Isle of Man companies provide a flexible vehicle that meet a huge variety of objectives and can be particularly beneficial under the right conditions.
Depending on the circumstances, the Ultimate Beneficial Owner (UBO) and their adviser can utilise Isle of Man companies in everything from corporate structuring and asset protection to wealth and estate planning. The Isle of Man company delivers a tax efficient and globally compliant solution.
In this article we highlight some of the good reasons to consider using Isle of Man companies:
- Isle of Man Jurisdictional Benefits
- The Flexibility of Isle of Man Companies
- Isle of Man Companies and Disclosure of Beneficial Ownership
- Re-Domiciling an Existing Company to the Isle of Man
- Isle of Man Companies and Banking
- Taxation of Isle of Man Companies
- How Are Isle of Man Companies Used?
- How Dixcart Can Help
Isle of Man Jurisdictional Benefits
The Isle of Man is an independent Crown Dependency that holds a Moody's rating of Aa3 Negative, as at 28 October 2022, in line with the UK's current rating. Companies registered in the Isle of Man benefit from the business-friendly Government, legislative environment and locally set tax regime. In addition, an Isle of Man company can be incorporated in 48 hours or less.
Headline rates of taxation include:
- 0% Corporate Tax
- 0% Capital Gains Tax
- 0% Inheritance Tax
- 0% Withholding Tax on Dividends
- Isle of Man companies are able to register for VAT, and businesses in the Isle of Man fall under the UK's VAT regime.
However, the island offers more than just tax efficiency. It is OECD compliant and therefore not considered a tax haven and the local environment continues to provide world class professional services to those engaging in international wealth, corporate and estate planning.
You can read more about why the Isle of Man is a jurisdiction of choice, here.
The Flexibility of Isle of Man Companies
Isle of Man companies provide a large degree of flexibility in terms of their constitution and operation, particularly companies incorporated under CA 2006 – although, there can be situations where a more traditional CA 1931 company can be more attractive.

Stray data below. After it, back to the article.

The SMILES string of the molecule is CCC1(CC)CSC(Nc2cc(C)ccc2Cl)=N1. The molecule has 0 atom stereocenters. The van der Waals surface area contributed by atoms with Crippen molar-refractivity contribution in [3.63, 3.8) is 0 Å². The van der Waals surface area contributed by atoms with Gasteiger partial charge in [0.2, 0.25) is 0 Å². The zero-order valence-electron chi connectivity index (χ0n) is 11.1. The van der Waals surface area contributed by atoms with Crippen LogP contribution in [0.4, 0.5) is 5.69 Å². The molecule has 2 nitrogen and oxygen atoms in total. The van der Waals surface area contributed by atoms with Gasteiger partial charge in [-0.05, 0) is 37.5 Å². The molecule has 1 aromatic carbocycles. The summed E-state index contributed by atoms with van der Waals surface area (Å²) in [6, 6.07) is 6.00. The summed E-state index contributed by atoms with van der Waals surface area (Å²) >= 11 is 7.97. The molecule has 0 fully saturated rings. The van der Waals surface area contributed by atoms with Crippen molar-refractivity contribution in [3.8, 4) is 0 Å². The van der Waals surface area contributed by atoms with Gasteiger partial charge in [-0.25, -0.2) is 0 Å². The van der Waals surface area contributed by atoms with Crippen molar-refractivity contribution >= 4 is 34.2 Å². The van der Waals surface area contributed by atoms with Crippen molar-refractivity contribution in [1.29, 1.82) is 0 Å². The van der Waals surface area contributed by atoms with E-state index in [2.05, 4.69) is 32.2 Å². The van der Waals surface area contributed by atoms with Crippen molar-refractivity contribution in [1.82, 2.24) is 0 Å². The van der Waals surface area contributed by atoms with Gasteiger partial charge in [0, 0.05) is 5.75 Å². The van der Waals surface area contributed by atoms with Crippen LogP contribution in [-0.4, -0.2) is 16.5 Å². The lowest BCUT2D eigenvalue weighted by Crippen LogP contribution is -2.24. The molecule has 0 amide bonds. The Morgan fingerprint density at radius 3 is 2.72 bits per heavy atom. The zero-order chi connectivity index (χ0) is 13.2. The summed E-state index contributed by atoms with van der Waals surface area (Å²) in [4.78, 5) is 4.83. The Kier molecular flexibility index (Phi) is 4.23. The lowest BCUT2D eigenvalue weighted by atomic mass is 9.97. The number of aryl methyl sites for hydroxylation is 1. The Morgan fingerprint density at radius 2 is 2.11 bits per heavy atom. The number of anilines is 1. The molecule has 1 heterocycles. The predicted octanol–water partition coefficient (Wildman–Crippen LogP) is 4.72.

Whilst both types of company are required to maintain a Registered Office in the Isle of Man, must have a Nominated Officer etc. there is a large amount of freedom provided:
Companies Act 1931
Companies Act 2006
No restrictions on trading objects
Minimum of one Shareholder. Can be corporate.
|Can have a single share, with no max. Share can hold a par value of as little as £0.01p. No thin capitalisation rules. Can be any currency.||Can have a single share, with no max. Share can hold a par value of zero. No thin capitalisation rules. Can be any currency.|
|Minimum of two Directors. Can be non-resident. Cannot be a corporate.||Minimum of one Director. Can be non-resident and can be a corporate.|
|Company Secretary required. Can be a non-resident and can be a Director.||Requires a Registered Agent at all times. Registered Agent is a licensed Isle of Man resident.|
Minimal restrictions on the management of dividends and share capital
|Requirement to produced Annual Financial Statements, in line
with Part 1 of the Companies Act 1982.
Subject to meeting the conditions set out in the Companies (Audit Exemption) Regulations 2007, the Members can unanimously agree to dispense of the requirement for Annual Accounts to be audited where applicable.
|No requirement to produce Annual Financial Statements, but it
is standard practice to produce such accounts.
No requirement for Annual Accounts to be audited.
Minimal filing and accounting requirements
|There is a requirement to hold an Annual General Meeting, but private companies can dispense with this requirement in line with the Companies Act 1931 (Dispensation For Private Companies) (Annual General Meeting) Regulations 2010.||No requirement to hold Annual General Meetings.|
Furthermore, it is possible for a CA 1931 company to apply to re-register as a CA 2006 company and vice versa, since the commencement of the Companies (Amendment) Act 2021. This provides UBOs and advisers with ultimate flexibility with regards to the constitution of the company. You can read more about the effect of the Companies (Amendment) Act 2021 here.
You can read more about Isle of Man companies incorporated under the Companies Act 1931 here. Alternatively, you can read more about Isle of Man companies incorporated under the Companies Act 2006 here.
Dixcart have significant experience in assisting clients and their advisers with their corporate planning and can support them to make the most appropriate decisions regarding the choice of vehicle.
Isle of Man Companies and Disclosure of Beneficial Ownership
Central registers of beneficial ownership were introduced as a mandatory requirement for Member States and jurisdictions within the European Economic Area by Article 30 of the Fourth EU Money Laundering Directive (4MLD), coming into force in 2017. The Isle of Man gave affect to this Directive through the introduction of the Beneficial Ownership Act 2017.